November 2006

The Freedom to Choose

November 30, 2006 16:21

Last night I was listening to Elman playing the Mendelssohn and Lalo. Pretty erratic rubato, but I don’t think we are ever going to here the likes of such a sound ever again. Just swept me away.
One of my favorite experiences is taking lessons from a completely new Alexander Teacher. Of course the basic principles are going to be there, but you never know where they are going to come from. It’s fascinating. One teacher I found very helpful talked about how the problems violinists (musicians in general) have actually start during the process of getting set up for practice... It isn’t a question of warming up, or stretching or similar. He showed a simple comparison to illustrate the point. Walk across the room and pick up an object such as a pencil. Walk across the room and open your violin case. What is the difference? In the latter case, all the baggage of years of misuse of the self is triggered before we even get the instrument out of the case. It is almost always true that the quality of breathing is markedly different. This does not have to be so. Then one enacts a habitual misuse of self when opening the case. Typically the player bends over, the head drops down and back crushing the top of the spine and `Bob’s yer Uncle,` optimum playing conditions have been and gone without a flicker of protest. What this teacher told me about was how FM Alexander talked about `Choice points,` in our daily lives. At these moments, such opening a violin case, we can choose to stop and consciously regain good use of the self.
In many ways this highlights what I find is one of the origins of most problems in violin playing. Violinists tend to talk about `a difficult shift,` or a `vibrato problem,` or `this passage is hard to get in tune.`  But the real problem is usually directly traceable to misuse of the self, which means the head has dropped back and down, primary control has gone and the system is desperately trying to compensate for this sudden initiation of tension by tensing else where, typically in the hands. A strong clue to this is watch the scroll of the violin. If it dips a misuse is usually occurring. The solution is actually quite simple:  one simply stops just before the point where the problem occurs and thinks `I feel ease in the neck as my head gores forward and up and my back expands.` Unfortunately, If you haven’t had Alexander Lessons then this instruction cannot be carried because ones beliefs about what one is doing are still controlled by our habitual patterns of misuse. In essence we kid ourselves because our body –always- prefers what one has established as habitual over something new.The hands of an AT teacher are the means of breaking this vicious cycle. However, this does not mean that a `non- Alexander lesson` player is stuck. They can center their awareness on the base of the thumb joint, and perhaps more importantly the base of the first finger. One releases the tension. The whole feeling of the hand changes. After that the problem has a very strong tendency to disappear.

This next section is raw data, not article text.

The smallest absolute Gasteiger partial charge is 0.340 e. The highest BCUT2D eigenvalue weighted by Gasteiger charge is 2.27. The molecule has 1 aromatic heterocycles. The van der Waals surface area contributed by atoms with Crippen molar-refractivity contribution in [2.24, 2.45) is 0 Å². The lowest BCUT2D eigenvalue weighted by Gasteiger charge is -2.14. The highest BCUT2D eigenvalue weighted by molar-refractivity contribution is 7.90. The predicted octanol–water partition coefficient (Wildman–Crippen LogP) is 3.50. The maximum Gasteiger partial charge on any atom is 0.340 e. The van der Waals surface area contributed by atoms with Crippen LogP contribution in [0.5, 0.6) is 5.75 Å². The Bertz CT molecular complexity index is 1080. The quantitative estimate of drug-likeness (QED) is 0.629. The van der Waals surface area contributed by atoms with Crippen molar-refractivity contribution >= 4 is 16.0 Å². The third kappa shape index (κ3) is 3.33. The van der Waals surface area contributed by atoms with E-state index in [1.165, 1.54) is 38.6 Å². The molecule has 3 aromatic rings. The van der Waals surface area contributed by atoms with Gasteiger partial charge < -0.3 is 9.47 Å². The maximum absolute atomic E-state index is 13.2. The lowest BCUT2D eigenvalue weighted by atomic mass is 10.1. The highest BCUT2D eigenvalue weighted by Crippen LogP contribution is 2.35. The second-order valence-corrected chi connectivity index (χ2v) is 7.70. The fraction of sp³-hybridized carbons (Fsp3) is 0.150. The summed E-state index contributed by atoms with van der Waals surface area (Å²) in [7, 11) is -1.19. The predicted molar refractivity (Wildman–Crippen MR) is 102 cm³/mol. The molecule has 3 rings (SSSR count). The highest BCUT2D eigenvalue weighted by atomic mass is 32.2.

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Playing what`s there versus complacency.

November 28, 2006 18:46

I never seem to write blogs about my personal life. Probably the reader couldn’t handle the sex or violence… I know I can’t ; )
A blog seems to spring out of nowhere when a number of initially unrelated elements suddenly coalesce into a whole which compels me to write. In this case it was the following: an interview with a conductor recommended in the featured blog; another blog about interpreting tempo indications; some very interesting preparation of the Grieg Elegiac Melodies Opus 34. for string orchestra; a CD performance by the Berlin Radio Orchestra and an upcoming concert that includes the Blue Danube as one of the works.